This has been a week full of distress.. My husband and I got our second COVID vaccine (even though we recovered from the virus earlier this year), and spent a day bedridden with fever, chills, and body aches. But we recovered. I got word that my great-nephew broke his arm. Someone I know had to take her daughter to the emergency room–Again–with a serious infection. Another couple delivered a stillborn son. Yet another delivered a tiny, premature little girl. Another woman is back in the hospital, and another friend is off work with a lingering illness that remains undiagnosed. And that is just a list of health issues!
It has been said that when we are in distress– especially with bedridden illness– we are forced to look up. And this gives us the impetus to call out to God. Not everyone will do so. And some will call out in anger or bitterness. But the Psalmist David used his distress to call out to God for help. In Psalm 18:6 he says: “In my distress I called upon the LORD; to my God I cried for help. From his temple he heard my voice, and my cry to him reached his ears.”(ESV via bibleref.com) David’s distress was not from illness, but from being hemmed in by King Saul, who had closed in and had David trapped and seemingly helpless–first in a walled city, then twice in the wilderness. (1 Samuel 23) Three times, David’s situation seemed hopeless, and three times, he was rescued from capture and death.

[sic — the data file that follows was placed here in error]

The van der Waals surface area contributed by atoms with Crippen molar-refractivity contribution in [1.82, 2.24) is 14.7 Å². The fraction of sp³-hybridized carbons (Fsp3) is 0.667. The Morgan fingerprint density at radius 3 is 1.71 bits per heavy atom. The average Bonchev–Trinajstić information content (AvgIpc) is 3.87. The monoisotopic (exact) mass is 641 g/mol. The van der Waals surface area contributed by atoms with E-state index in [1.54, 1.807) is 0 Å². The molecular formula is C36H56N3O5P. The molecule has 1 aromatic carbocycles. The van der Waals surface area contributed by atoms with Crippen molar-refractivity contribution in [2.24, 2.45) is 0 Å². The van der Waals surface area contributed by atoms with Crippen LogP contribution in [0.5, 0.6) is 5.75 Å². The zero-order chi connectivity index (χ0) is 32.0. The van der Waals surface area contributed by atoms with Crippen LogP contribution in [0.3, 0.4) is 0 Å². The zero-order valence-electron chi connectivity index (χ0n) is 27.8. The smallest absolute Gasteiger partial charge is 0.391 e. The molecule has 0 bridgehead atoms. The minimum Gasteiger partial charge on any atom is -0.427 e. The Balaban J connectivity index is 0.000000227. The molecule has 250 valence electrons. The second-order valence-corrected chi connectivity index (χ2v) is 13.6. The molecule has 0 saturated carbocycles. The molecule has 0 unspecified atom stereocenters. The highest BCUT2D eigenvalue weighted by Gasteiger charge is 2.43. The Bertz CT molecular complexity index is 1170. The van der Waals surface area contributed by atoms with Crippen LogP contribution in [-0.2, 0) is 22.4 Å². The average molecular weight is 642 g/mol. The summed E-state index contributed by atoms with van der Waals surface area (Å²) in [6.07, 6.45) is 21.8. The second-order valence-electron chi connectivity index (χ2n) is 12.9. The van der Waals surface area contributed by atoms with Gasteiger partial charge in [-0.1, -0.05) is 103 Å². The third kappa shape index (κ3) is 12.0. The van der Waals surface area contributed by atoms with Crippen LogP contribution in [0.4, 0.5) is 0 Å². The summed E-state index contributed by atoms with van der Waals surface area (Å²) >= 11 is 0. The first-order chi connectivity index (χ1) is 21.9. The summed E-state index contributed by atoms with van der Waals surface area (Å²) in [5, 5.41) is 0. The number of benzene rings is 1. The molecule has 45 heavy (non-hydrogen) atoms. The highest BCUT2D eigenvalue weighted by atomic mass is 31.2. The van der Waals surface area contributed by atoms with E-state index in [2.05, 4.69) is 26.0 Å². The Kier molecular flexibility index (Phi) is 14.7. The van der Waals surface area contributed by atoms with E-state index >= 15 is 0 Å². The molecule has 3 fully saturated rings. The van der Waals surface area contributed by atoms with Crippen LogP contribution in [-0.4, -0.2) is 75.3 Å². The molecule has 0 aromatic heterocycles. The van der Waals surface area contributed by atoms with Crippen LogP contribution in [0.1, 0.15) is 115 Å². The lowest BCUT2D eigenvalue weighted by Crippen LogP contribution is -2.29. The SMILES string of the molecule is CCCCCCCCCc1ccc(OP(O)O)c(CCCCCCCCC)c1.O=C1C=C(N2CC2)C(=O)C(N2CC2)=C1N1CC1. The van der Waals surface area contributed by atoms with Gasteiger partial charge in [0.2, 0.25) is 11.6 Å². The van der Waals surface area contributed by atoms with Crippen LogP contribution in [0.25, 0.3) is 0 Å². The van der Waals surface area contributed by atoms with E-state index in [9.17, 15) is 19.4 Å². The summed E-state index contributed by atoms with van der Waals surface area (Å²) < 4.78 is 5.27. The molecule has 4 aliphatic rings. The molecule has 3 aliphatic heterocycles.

It is tempting to look out at our circumstances, and lose hope. Even when we know that God hears us and loves us, sometimes his answers are not what we expect. David called out to God, yet he had to face his enemy three times before Saul abandoned his hunt (temporarily!) My husband and I recovered quickly from our reaction earlier this week, but we faced the pain and symptoms three times– during the actual illness, and, less severely with each dose of the vaccine. My nephew will have to be in a cast most of the summer. The tiny baby will be in the neonatal ICU for several weeks, if she survives. Her family will be waiting and worrying and praying. Yet, God DID deliver David in a miraculous way; He brought my husband through a severe case of COVID that involved a stay in the hospital and a related case of pneumonia; He gave life to this precious little baby; He is bringing peace to the family that lost their precious little boy. His timing may not be ours; His ways are not our ways. But God’s ears are always open, and His ways are always good, and His wisdom is perfect.
Distress can make us impatient and cause us to doubt Our Father’s care. But when we remember God’s faithfulness in the past– both toward us and those we love–we can find the strength to wait and even praise God in the struggle.